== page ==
Scouting the Spartans: How Has Michigan State's Defense Fared in 2018?

By Nick Polak on October 10, 2018 at 10:00 am
Oct 6, 2018; East Lansing, MI, USA; Michigan State Spartans head coach Mark Dantonio reacts after a play during the second half against the Northwestern Wildcats at Spartan Stadium. Mandatory Credit: Mike Carter-USA TODAY Sports

Mike Carter-USA TODAY Sports

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A seven-point win over Utah State, a three-point loss to Arizona State, a 14-point win over Indiana, an 11-point win over Central Michigan, and a 10-point loss to Northwestern.

While more was expected of the team that opened the season at No. 11 in the AP Poll, nothing on that list of results from the first six weeks of the season looks terribly out of place. Yes, both losses were unexpected (kind of), but neither is the type of game that we'll look back on in the same light as Iowa's 55-24 win over Ohio State or Pitt's 43-42 win over Clemson. And the reason for that is that this year's version of the Spartans just isn't anything terribly special. Then again, most versions of them aren't.

The Spartans currently rank firmly in the "pretty good!" category of the S&P+ rankings, sitting at No. 31 overall, but that's kind of where the good news ends. Yes, they have a well-regarded defense, holding at No. 24 in defensive S&P+, but they've also yet to play the big-time offenses on their schedule. Utah State (25th-ranked offense) is the best they've seen, with Arizona State (No. 38), Indiana (No. 81), Central Michigan (No. 130), and Northwestern (No. 97) filling out the rest of the schedule.

Defensive Rushing Rankings
Category Rank
Marginal Efficiency 1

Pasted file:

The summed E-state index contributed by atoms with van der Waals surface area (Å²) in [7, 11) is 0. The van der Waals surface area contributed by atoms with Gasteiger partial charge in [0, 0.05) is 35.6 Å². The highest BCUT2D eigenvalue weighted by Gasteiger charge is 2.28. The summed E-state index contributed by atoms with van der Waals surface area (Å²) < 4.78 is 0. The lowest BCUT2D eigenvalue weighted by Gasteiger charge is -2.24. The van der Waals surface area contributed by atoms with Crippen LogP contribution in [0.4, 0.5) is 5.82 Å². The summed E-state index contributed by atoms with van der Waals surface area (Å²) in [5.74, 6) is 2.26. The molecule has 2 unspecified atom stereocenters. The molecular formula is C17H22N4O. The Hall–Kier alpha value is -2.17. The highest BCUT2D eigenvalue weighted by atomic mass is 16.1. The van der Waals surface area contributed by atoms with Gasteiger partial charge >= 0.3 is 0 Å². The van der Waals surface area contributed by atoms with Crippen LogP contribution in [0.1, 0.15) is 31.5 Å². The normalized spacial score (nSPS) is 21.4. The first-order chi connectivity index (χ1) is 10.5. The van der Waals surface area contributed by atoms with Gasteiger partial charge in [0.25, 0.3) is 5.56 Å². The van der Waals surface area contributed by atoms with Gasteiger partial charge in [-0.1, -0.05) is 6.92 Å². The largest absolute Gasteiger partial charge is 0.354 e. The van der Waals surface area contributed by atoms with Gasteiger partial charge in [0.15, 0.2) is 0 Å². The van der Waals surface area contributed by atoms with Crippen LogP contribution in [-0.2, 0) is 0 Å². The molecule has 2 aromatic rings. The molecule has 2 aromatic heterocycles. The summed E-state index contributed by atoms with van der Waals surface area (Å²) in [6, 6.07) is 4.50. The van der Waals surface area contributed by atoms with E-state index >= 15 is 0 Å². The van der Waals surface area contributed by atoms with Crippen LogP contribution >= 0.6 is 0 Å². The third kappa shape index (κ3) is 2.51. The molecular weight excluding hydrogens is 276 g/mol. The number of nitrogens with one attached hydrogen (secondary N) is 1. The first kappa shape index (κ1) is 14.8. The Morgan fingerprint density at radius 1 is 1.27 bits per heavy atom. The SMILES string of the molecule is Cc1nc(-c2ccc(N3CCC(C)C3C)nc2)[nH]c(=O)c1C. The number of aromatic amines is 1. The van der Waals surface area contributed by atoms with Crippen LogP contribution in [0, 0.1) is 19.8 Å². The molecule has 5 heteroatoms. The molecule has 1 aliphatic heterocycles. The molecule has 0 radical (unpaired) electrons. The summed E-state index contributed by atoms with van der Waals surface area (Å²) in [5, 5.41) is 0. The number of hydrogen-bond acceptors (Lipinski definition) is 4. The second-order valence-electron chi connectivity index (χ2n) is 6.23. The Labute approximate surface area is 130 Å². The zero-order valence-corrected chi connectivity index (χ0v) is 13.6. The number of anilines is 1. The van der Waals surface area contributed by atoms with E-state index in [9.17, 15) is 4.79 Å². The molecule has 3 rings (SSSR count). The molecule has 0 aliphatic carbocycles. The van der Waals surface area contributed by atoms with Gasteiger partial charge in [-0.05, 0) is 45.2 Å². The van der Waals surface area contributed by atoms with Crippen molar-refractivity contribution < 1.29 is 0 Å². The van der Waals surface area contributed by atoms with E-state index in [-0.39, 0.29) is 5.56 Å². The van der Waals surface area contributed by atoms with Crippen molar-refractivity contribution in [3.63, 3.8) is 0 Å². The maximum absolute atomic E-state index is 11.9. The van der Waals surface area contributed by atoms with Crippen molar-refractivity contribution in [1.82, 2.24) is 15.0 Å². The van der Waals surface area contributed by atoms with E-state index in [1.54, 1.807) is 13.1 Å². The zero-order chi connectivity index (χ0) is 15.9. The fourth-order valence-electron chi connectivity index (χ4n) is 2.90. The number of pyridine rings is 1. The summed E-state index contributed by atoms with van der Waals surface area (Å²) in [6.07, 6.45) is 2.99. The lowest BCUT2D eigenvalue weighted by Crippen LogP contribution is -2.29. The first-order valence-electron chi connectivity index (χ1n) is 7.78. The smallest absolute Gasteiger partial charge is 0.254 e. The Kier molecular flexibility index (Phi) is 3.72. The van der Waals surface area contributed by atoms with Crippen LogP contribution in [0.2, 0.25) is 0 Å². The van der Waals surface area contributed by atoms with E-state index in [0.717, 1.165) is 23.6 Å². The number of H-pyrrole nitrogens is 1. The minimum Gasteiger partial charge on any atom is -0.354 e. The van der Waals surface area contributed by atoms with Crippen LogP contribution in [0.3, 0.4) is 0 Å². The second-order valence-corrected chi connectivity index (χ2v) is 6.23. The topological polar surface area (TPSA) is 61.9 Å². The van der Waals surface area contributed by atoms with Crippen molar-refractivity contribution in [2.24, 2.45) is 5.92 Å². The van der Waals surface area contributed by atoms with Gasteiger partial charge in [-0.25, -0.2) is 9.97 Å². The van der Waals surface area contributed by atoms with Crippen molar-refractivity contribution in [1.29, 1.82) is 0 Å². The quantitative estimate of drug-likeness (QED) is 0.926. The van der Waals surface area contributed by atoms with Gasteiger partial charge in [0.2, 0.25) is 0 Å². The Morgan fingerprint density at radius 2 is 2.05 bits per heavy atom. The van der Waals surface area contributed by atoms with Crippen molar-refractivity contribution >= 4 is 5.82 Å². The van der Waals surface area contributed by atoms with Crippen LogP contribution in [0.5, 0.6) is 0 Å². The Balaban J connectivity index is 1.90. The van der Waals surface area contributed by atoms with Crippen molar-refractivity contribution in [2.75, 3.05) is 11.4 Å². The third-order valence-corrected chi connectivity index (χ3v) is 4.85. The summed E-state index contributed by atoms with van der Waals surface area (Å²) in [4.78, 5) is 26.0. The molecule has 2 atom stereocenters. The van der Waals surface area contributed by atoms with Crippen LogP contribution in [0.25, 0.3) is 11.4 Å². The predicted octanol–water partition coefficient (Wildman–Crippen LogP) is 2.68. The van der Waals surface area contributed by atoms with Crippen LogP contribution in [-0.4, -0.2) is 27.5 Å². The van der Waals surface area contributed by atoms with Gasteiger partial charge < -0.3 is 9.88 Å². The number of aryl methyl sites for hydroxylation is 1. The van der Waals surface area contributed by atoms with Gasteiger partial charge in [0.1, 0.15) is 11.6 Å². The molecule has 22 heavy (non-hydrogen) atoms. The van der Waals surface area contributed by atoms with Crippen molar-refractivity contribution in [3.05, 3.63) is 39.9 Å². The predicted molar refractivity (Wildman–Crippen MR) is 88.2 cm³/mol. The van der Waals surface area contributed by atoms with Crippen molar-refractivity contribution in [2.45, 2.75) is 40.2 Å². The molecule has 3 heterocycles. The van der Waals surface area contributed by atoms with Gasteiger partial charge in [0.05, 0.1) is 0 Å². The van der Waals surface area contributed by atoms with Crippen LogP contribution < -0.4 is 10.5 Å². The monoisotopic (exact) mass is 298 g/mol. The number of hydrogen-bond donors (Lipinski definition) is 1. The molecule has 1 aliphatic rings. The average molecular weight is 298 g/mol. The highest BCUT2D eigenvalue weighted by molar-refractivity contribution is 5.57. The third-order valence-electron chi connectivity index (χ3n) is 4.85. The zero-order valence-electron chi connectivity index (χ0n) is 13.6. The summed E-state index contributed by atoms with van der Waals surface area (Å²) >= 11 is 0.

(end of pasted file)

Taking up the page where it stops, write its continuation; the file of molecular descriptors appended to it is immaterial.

Marginal Explosiveness 26
Opportunity Rate 1
Stuff Rate 1

To their credit, the Spartans have been relatively stout against the competition they have seen thus far. The clear strength, though, is the rushing defense. To this point, they have swallowed up opposing running backs, becoming one of the toughest defenses move the chains against on the ground, consistently getting to the runner in the backfield. The Spartans have allowed just 33.8 rushing yards per game through their first five six weeks, highlighted by Northwestern's measly 8 rushing yards last weekend (though the Wildcats still won the game).

Defensive Passing and Third Down Rankings
Category Rank
Marginal Efficiency 84
Marginal Explosiveness 13
Passing Completion Rate 113
Sack Rate 77
Passing Down Sack Rate 98
Third-and-short % 56
Third-and-long % 88

Against the pass, things have been more of a mixed bag. They've been great at limiting explosive plays, but haven't had as much success keeping teams from moving the ball down the field. And for as great as they've been as far as getting to rushers in the backfield, they haven't been able to do much in the way of getting to the quarterback. They have also had a tough time getting off the field on third down.

If we dip into the more traditional stats, the picture doesn't become any prettier for the Spartans. They are 8th-worst in the country when it comes to passing yards allowed per game, giving up over 300 per game through five games. To make matters worse, they haven't been so far ahead in any single game that there would have been a bevy of inflated passing stats (even though S&P+ does normalize for garbage time stats).

All in all, this week should provide the passing attack a golden opportunity to gain more efficiency. Against Ohio State, they had an opportunity to flex their big play muscles. Now, they need to get back to their third-down-converting ways to open things up for Trace McSorley and Miles Sanders in the running game.

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